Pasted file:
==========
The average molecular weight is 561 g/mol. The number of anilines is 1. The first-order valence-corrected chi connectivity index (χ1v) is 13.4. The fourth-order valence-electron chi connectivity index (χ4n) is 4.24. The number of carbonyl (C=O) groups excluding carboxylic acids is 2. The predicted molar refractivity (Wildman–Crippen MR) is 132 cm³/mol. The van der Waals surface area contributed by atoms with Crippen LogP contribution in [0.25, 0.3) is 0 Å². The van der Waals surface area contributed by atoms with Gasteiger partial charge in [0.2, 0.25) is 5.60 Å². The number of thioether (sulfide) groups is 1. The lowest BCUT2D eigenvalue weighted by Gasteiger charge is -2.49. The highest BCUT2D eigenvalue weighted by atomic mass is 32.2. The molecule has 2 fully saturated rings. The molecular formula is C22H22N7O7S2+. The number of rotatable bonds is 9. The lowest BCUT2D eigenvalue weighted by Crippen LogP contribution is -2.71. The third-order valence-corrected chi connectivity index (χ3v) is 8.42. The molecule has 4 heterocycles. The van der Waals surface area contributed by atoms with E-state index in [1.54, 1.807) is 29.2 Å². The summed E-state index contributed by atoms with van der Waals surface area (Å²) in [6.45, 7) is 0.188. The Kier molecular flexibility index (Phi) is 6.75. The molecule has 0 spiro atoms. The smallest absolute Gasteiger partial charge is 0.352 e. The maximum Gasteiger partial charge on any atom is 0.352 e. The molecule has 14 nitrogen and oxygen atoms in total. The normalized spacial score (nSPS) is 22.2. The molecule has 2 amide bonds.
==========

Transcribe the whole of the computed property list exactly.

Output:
The average molecular weight is 561 g/mol. The number of anilines is 1. The first-order valence-corrected chi connectivity index (χ1v) is 13.4. The fourth-order valence-electron chi connectivity index (χ4n) is 4.24. The number of carbonyl (C=O) groups excluding carboxylic acids is 2. The predicted molar refractivity (Wildman–Crippen MR) is 132 cm³/mol. The van der Waals surface area contributed by atoms with Crippen LogP contribution in [0.25, 0.3) is 0 Å². The van der Waals surface area contributed by atoms with Gasteiger partial charge in [0.2, 0.25) is 5.60 Å². The number of thioether (sulfide) groups is 1. The lowest BCUT2D eigenvalue weighted by Gasteiger charge is -2.49. The highest BCUT2D eigenvalue weighted by atomic mass is 32.2. The molecule has 2 fully saturated rings. The molecular formula is C22H22N7O7S2+. The number of rotatable bonds is 9. The lowest BCUT2D eigenvalue weighted by Crippen LogP contribution is -2.71. The third-order valence-corrected chi connectivity index (χ3v) is 8.42. The molecule has 4 heterocycles. The van der Waals surface area contributed by atoms with E-state index in [1.54, 1.807) is 29.2 Å². The summed E-state index contributed by atoms with van der Waals surface area (Å²) in [6.45, 7) is 0.188. The Kier molecular flexibility index (Phi) is 6.75. The molecule has 0 spiro atoms. The smallest absolute Gasteiger partial charge is 0.352 e. The maximum Gasteiger partial charge on any atom is 0.352 e. The molecule has 14 nitrogen and oxygen atoms in total. The normalized spacial score (nSPS) is 22.2. The molecule has 2 amide bonds.